City and county leaders meet to discuss reassessment

City urges county to approve project

SCRANTON, LACKAWANNA COUNTY (WBRE/WYOU) - The battle over property tax reassessment in Lackawanna County is back in the spotlight.

County commissioners had a meeting with elected leaders in Scranton Tuesday morning on the controversial issue and the threat of a lawsuit is looming large.

In last November's election, Lackawanna County voters rejected a county-wide reassessment.

While a panel of judges ruled those results "null and void," the vote did sway Commissioner Pat O'Malley to publicly oppose reassessment.

Now, Scranton city leaders who want the process to take place are looking to change his mind.

"I'm just looking for the taxes to be fair," Scranton Mayor Bill Courtright said as the meeting began.

Scranton city leaders pressed hard Tuesday saying their city needs help.

They specifically want county commissioners to conduct the first county-wide reassessment in 50 years.

"You have similar homes in similar neighborhoods where one person might be paying $1,000 more in taxes than their neighbors. That's just not fair," Scranton City Council President Pat Rogan said.

The problem is two of the three current county commissioners oppose reassessment.

Laureen Cummings is squarely against it.

"I can't watch another person lose their home. I just can't!" Commissioner Laureen Cummings said.

Commissioner Jerry Notarianni is for reassessment.

"We've been doing the same thing over and over and over again and it hasn't gotten any better. We have to change something!" Commissioner Jerry Notarianni said.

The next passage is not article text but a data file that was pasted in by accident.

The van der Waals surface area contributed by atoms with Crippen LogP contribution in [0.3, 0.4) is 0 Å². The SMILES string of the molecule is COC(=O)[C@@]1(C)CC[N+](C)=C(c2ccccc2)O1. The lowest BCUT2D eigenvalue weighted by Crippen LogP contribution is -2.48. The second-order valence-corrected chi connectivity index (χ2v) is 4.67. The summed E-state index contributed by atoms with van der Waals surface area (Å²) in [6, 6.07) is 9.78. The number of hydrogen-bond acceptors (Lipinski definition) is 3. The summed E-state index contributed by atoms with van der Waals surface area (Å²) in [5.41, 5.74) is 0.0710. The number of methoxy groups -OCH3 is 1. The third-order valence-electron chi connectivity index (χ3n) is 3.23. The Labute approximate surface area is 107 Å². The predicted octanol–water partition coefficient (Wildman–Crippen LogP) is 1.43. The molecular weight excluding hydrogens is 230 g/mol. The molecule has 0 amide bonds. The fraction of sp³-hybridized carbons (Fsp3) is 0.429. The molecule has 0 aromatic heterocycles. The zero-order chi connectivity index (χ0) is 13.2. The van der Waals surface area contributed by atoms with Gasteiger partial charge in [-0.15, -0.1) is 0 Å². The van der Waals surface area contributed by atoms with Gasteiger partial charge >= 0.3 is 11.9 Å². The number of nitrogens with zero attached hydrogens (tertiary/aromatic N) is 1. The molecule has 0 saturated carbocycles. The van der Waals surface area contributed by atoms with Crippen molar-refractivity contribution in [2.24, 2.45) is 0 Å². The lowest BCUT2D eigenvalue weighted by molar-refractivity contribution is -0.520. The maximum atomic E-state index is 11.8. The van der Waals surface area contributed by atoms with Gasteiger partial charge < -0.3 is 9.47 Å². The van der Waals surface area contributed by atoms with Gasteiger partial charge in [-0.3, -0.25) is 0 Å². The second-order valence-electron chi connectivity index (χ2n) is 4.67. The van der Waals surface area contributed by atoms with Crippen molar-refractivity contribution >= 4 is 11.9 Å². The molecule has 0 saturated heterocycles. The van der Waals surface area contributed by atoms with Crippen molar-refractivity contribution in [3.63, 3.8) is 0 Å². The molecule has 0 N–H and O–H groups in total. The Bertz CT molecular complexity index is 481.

That leaves the swing vote as Commissioner Pat O'Malley.

O'Malley only came out against reassessment after the results of a referendum question in November.

O'Malley says he's willing to listen to the city.

When asked if he will be open to changing his mind, Commissioner O'Malley replied, "That would be something that would be yet to be seen. I just believe in what the people voted."

That leaves the threat of a lawsuit.

Scranton could sue the county to conduct a reassessment.

While city officials say that option is on the table, everyone hopes it's a last option.

"I don't relish the thought of any government entity suing another government entity," Mayor Bill Courtright said. "That's why I asked for this meeting today so that we could sit down and discuss it."

Scranton's mayor says the city is now planning to study the issue using county data.

They expect the results will show a reassessment is needed and if that's the case they'll ask for another meeting with commissioners.

Lackawanna County commissioners believe a county-wide reassessment could cost taxpayers at least $13 million to conduct.


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